Using the Absorption Cocktail Approach to Assess Differential Absorption Kinetics of Cannabidiol Administered in Lipid-Based Vehicles in Rats.

Citation:

Dvora Izgelov, Aviva Regev, Abraham J Domb, and Amnon Hoffman. 2020. “Using the Absorption Cocktail Approach to Assess Differential Absorption Kinetics of Cannabidiol Administered in Lipid-Based Vehicles in Rats.” Molecular pharmaceutics, 17, 6, Pp. 1979–1986.

Abstract:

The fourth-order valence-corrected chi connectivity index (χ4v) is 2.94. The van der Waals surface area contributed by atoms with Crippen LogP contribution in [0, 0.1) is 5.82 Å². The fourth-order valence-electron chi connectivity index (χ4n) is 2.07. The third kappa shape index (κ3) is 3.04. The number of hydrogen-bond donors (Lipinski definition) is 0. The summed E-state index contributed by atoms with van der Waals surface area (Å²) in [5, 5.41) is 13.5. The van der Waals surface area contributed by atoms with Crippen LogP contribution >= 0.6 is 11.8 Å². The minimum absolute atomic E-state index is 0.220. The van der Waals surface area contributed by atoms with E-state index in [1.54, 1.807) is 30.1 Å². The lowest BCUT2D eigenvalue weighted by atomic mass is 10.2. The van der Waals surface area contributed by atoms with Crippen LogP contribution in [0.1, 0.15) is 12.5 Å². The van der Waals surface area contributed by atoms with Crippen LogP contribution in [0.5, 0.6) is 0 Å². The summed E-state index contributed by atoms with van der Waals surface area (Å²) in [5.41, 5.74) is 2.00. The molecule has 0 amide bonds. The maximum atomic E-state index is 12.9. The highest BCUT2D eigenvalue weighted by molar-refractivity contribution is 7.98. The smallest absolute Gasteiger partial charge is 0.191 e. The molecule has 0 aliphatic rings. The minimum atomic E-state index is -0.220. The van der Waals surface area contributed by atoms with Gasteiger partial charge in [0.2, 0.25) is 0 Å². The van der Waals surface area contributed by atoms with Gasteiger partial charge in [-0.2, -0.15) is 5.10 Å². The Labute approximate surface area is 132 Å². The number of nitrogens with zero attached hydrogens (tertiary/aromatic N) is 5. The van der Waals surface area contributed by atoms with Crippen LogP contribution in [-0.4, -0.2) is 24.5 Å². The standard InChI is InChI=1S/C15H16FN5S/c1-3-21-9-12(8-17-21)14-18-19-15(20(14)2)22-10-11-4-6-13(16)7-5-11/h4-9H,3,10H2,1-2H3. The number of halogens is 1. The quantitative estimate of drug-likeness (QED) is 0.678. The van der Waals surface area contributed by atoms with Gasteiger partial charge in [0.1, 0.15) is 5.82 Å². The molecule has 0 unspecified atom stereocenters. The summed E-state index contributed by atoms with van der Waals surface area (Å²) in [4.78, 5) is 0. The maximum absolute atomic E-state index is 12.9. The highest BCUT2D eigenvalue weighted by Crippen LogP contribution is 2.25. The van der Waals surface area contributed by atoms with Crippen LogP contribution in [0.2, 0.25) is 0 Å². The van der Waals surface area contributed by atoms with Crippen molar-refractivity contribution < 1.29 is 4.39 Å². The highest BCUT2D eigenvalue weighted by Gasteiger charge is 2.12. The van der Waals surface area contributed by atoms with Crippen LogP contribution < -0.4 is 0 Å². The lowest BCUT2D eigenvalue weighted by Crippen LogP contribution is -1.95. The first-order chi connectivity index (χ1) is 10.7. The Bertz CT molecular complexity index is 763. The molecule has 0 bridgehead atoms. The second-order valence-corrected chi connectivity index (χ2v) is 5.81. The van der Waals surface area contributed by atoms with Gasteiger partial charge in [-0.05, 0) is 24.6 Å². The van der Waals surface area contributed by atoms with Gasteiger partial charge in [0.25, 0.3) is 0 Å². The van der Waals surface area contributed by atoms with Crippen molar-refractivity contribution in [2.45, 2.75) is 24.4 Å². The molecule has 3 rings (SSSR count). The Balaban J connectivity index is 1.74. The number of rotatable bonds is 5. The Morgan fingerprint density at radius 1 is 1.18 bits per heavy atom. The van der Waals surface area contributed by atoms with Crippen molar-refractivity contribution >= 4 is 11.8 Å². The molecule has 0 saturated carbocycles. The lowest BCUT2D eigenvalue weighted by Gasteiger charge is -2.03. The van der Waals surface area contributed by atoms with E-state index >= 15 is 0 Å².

Lipid-based drug delivery systems have been vastly investigated as a pharmaceutical method to enhance oral absorption of lipophilic drugs. However, these vehicles not only affect drug bioavailability but may also have an impact on gastric emptying, drug disposition, lymphatic absorption and be affected by lipid digestion mechanisms. The work presented here compared the pharmacokinetic (PK) behavior of the non-intoxicating cannabinoid cannabidiol (CBD) in sesame oil vs. a self-nano emulsifying drug delivery system (SNEDDS). This investigation was conducted with a unique tool termed the "absorption cocktail approach". In this concept, selected molecules: metoprolol, THC, and ibuprofen, were coadministered with CBD in the SNEDDS and sesame oil. This method was used to shed light on the complex absorption process of poorly soluble drugs in vivo, specifically assessing the absorption kinetics of CBD. It was found that the concentration vs. time curve following CBD-sesame oil oral administration showed extended input of the drug with a delayed T(max) compared to CBD-SNEDDS. Using the "cocktail" approach, a unique finding was observed when the less lipophilic compounds (metoprolol and ibuprofen) exited the stomach much earlier than the lipophilic cannabinoids in sesame oil, proving differential absorption kinetics. Findings of the absorption cocktail approach reflected the physiological process of the GI, e.g., gastric retention, stomach content separation, lipid digestion, drug precipitation and more, demonstrating its utility. Nonetheless, the search for more compounds as suitable probes is underway.